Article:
Once again I must pay tribute to the informative and well-researched programme notes provided as always by Lois Westwood. There is no doubt that they enhance the audience’s enjoyment of the programme that is presented by the orchestra.

Robert O’Hara

Review of May 2015 Concert


With Auckland in the grip of some “dirty” weather it was a pleasure to seek refuge in St Matthews in the City for the second of the St Matthews Chamber Orchestra concerts.

Said to be composed in the “Italian Style”, Schubert’s overture D591 with a lot of florid string passages and emphatic repetitive endings is clearly very like Rossini in its style. This work deserves to be heard in performance more often than it is, and it is surely to the credit of the St Matthews Chamber Orchestra’s programming personnel that they have included it in this concert series. It was also a joy to welcome Adelaide conductor David Sharp back to the podium and the orchestra under his baton gave a sterling performance of this colourful work.

The contemporary American composer Eric Ewazen’s oboe concerto featuring Camille Wells was next on the programme. Ewazen was a student graduate and later a staff member of the Julliard Music School, and has composed a significant body of music for solo horn, marimba, trumpet and other brass instruments as well as for vocal ensembles. His music is romantic in style but clearly written in the 20th Century idiom. Some of this work reminded me of Aaron Copeland’s compositions. Soloist Camille Wells is Associate Principal Oboe with the APO and in this concerto she handled all of the various moods of the work with sensitivity and great style. She was given a rousing ovation from a very appreciative audience. David Sharp too gave her great support with his direction to the orchestra.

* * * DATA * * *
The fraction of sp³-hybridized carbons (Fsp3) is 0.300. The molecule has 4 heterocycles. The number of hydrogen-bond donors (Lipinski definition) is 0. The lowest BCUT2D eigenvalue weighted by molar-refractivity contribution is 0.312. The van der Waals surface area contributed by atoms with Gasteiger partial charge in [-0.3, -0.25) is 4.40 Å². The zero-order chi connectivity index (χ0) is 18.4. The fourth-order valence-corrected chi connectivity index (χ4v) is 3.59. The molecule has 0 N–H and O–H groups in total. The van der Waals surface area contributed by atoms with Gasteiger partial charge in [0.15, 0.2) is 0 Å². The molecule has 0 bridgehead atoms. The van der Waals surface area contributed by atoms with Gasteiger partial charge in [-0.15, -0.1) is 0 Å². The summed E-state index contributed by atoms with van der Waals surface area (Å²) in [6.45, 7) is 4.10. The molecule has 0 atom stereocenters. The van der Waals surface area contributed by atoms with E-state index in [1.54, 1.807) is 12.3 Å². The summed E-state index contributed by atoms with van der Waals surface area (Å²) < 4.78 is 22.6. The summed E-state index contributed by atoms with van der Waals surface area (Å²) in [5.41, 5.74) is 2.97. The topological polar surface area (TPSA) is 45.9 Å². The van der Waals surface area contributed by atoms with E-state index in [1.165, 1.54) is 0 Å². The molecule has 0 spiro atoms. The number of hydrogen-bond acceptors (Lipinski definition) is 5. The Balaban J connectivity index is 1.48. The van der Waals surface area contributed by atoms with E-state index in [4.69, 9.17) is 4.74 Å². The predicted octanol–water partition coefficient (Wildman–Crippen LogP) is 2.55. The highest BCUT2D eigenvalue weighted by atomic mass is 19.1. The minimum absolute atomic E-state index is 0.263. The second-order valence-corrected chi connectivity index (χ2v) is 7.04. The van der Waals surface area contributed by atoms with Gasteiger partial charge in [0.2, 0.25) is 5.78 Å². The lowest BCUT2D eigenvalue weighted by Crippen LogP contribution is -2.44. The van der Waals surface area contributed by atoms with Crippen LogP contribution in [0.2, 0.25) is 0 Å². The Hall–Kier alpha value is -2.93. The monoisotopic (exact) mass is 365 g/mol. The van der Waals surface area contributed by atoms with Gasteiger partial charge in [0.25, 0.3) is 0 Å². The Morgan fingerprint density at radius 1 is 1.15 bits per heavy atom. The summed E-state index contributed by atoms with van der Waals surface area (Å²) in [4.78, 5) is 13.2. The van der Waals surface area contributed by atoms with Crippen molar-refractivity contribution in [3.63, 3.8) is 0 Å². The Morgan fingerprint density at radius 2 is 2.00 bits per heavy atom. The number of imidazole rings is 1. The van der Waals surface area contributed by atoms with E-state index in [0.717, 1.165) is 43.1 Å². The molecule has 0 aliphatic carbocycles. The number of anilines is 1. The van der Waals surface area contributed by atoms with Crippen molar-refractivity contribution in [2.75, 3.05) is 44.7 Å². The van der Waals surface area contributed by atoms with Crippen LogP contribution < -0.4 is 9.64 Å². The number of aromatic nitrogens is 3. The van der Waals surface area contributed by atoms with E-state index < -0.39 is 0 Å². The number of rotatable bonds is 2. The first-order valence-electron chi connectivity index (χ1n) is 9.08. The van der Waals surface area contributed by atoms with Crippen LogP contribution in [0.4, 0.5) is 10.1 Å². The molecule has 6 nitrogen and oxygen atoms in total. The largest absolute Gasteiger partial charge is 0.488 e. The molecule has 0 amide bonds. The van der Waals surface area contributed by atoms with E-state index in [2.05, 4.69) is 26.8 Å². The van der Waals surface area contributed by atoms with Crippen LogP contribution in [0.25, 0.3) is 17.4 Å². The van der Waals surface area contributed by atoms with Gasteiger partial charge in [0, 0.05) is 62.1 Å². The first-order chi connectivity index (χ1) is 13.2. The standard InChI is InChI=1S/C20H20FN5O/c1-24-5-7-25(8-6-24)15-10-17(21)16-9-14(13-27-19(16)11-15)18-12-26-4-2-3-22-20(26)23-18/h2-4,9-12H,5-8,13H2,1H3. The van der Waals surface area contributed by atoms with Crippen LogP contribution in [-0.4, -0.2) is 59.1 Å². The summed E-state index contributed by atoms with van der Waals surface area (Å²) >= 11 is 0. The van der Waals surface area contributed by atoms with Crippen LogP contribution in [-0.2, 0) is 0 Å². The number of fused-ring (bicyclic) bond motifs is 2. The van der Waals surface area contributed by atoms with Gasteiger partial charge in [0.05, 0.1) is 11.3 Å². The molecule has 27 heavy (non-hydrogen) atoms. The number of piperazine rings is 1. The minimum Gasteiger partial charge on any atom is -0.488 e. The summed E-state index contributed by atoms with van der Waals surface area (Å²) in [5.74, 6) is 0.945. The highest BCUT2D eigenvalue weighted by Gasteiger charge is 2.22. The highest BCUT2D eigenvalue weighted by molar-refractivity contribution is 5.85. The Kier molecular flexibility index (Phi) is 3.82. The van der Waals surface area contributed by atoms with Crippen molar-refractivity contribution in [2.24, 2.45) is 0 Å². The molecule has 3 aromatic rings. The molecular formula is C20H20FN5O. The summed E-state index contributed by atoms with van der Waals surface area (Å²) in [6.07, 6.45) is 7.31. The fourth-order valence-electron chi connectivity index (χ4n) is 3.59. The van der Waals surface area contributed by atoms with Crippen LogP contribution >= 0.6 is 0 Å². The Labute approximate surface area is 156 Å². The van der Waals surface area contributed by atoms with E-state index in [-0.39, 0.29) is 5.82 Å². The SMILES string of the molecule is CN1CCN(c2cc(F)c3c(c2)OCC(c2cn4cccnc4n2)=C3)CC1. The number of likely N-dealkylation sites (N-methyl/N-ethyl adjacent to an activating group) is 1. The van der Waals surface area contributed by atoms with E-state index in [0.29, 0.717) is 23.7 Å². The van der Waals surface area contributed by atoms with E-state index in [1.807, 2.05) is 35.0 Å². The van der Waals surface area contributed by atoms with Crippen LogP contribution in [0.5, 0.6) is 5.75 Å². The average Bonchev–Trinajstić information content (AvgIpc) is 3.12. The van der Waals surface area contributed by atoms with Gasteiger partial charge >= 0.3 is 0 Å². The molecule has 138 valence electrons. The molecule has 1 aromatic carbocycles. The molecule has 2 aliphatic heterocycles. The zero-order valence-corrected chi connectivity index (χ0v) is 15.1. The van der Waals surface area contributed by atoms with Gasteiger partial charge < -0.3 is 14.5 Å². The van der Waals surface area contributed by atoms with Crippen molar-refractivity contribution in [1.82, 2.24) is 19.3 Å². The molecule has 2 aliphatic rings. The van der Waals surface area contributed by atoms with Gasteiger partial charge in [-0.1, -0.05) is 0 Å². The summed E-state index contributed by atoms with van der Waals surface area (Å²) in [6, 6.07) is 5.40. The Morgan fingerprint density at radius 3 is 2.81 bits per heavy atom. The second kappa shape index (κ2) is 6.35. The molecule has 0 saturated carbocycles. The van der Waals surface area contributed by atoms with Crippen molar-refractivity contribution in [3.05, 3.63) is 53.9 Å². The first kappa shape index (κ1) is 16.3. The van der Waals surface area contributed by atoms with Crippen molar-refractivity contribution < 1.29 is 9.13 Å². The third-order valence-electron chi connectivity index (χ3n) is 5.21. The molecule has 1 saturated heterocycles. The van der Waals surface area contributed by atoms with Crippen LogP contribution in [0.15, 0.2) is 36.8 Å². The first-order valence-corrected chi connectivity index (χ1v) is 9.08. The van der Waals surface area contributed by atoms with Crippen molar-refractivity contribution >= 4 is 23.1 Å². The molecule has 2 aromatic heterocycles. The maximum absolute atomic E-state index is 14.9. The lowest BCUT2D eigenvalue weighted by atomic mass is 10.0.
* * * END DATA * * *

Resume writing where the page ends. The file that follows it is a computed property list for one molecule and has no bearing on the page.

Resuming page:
The concluding item was Mendelssohn’s “Scottish” Symphony, which just happens to be a special favourite with me. His orchestration especially for the strings is very lyrical and conjures up images of the most wonderful Scottish scenery. From a very wealthy family, Mendelssohn had every advantage in life, and as well as being a most accomplished musician and composer he was also a skilful water-colour painter. Music and Art go together, but Mendelssohn clearly had a brilliant capacity for writing music that was able to evoke visions of beautiful scenery every bit as colourful as any painting. The first movement starts slowly and rather introspectively with a hint of sadness, but is followed by a bright and lively scherzo with some elegant melody. The following two movements Adagio and Allegro vivacissimo are played without interval, and bring the symphony to a majestic conclusion. David Sharp’s direction of the orchestra was a tower of strength and brought out all of the nuances and colour of this truly exciting Symphony. The ovation of the audience demonstrated just how much they had enjoyed it.